Vulnerability discovered by Cory Duplantis of Cisco Talos.
LabVIEW is a system design and development platform released by National Instruments. The software is widely used to create applications for data acquisition, instrument control and industrial automation. Talos is disclosing the presence of a code execution vulnerability and a memory corruption vulnerability which can be triggered by opening specially crafted VI files, the proprietary file format used by LabVIEW. National Instruments have released a patch, LabVIEW 2016 f2 which should be applied.
TALOS-2017-0269 memory corruption vulnerability (CVE-2017-2775)
When processing the 'LastSavedTarget' segment of an input VI file, four bytes are read which are used for a loop condition to clear chunks of the heap structure internal to labView. If the LvVarientUnflatten function is supplied, with an invalid loop terminator, an attacker could clear internal heap chunks potentially leading to remote code execution.
Full details are available here.
Known vulnerable versions: LabVIEW 2016 version 16.0, 64 bit version only.
Exploiting vulnerabilities in specialist file formats may be useful to attackers who are seeking to target specific individuals and systems within an organisation. Like all attacks, a vulnerability can only be exploited on systems on which the vulnerable software is present. Since LabVIEW is widely used in the automation of data acquisition and control systems, an attacker who successfully exploits a LabVIEW vulnerability may be able to gain a toehold on a device controlling a physical system.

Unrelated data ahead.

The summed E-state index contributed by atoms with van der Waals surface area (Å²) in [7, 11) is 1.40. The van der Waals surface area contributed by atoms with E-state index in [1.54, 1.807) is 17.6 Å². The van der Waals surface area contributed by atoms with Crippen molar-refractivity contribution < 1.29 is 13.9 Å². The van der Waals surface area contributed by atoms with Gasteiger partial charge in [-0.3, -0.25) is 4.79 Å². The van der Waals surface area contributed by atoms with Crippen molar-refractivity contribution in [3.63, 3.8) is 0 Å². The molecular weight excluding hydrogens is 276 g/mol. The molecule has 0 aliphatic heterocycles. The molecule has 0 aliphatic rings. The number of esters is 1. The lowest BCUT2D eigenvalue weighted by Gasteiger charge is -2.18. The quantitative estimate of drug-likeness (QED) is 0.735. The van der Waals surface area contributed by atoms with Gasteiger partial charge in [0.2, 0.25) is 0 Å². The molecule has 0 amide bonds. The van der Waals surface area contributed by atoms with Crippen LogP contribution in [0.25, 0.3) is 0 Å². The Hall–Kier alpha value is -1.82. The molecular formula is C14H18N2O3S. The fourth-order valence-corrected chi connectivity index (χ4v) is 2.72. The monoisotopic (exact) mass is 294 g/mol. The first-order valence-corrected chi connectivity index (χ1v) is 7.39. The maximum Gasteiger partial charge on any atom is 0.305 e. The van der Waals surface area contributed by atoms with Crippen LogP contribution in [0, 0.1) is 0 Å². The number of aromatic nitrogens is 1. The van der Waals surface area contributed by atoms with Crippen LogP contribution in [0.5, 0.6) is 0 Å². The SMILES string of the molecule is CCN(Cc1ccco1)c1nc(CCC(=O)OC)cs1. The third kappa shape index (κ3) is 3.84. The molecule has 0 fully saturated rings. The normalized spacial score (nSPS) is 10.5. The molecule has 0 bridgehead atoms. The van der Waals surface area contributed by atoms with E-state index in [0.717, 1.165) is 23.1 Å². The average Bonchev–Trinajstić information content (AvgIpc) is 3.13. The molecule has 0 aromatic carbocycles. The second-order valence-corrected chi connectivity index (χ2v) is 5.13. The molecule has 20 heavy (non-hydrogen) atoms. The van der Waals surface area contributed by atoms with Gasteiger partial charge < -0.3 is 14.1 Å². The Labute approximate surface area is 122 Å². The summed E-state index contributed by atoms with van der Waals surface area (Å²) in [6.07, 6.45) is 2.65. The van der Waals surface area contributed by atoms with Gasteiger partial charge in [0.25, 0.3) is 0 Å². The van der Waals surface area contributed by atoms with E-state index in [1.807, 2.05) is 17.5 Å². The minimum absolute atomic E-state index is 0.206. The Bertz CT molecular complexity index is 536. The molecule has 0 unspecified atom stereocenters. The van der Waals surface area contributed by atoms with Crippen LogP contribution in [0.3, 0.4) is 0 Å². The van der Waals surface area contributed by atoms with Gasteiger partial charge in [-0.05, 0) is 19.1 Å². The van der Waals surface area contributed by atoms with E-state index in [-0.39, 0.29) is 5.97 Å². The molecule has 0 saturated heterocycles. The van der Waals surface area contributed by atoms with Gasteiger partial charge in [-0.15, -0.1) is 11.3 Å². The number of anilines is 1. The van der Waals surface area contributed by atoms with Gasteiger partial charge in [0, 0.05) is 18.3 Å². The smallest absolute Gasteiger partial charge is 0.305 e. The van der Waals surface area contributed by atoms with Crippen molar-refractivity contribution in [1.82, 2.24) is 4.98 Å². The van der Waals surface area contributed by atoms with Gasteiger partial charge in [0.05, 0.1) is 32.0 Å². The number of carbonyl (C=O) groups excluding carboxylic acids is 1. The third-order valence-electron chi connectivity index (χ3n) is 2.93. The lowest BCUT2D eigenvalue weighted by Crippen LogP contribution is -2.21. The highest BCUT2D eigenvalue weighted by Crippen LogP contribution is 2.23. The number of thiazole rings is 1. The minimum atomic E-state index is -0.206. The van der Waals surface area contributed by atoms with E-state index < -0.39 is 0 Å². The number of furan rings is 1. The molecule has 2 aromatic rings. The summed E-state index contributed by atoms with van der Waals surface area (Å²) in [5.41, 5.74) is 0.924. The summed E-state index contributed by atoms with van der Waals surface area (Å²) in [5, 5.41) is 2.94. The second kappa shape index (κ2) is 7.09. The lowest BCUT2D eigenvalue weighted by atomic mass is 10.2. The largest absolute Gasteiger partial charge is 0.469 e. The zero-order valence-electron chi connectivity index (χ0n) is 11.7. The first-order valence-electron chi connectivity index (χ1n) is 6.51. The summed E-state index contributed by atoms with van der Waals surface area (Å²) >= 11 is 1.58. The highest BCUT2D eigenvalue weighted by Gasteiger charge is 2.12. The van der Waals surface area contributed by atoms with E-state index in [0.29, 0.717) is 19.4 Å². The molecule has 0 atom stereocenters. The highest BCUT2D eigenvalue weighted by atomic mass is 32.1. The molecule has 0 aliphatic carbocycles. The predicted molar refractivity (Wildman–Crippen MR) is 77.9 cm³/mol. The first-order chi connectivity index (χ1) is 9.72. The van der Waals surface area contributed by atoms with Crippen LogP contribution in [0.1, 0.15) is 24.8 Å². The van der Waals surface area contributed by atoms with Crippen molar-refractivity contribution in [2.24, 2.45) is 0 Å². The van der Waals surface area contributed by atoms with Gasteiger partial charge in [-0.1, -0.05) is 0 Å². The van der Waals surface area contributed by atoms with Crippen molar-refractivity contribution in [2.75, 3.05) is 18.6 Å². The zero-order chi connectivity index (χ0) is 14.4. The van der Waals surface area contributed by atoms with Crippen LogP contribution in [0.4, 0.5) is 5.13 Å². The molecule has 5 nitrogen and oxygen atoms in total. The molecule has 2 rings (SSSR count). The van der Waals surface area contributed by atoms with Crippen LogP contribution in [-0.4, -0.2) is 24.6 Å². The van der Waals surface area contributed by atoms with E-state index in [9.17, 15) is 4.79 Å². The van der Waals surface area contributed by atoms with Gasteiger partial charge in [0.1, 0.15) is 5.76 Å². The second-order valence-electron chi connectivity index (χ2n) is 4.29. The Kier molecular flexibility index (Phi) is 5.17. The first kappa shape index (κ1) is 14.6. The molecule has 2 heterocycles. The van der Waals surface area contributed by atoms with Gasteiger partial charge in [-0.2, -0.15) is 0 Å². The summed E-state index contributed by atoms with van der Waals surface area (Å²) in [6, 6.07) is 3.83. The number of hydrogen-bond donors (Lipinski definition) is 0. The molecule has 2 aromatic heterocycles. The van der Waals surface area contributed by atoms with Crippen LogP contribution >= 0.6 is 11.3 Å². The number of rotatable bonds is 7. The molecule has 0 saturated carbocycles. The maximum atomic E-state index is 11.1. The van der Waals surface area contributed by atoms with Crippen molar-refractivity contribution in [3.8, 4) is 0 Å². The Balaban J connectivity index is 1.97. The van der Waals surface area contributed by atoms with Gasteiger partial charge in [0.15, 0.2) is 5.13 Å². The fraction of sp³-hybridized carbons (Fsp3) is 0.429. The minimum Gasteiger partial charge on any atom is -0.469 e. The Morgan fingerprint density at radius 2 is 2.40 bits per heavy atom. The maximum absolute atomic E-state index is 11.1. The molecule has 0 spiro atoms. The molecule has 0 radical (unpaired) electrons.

Organizations using this and similar software to control physical systems need to bear in mind the possibility of attackers exploiting vulnerabilities in control software to gain access to physical systems. Equally, organizations should remember that proprietary file formats do not protect against software vulnerabilities. Even in the absence of a published file format specification vulnerabilities triggered by malicious files may still be discovered.
The following Snort Rules will detect exploitation attempts. Note that additional rules may be released at a future date and current rules are subject to change pending additional vulnerability information. For the most current rule information, please refer to your FireSIGHT Management Center or Snort.org.
Snort Rules: 41370-41371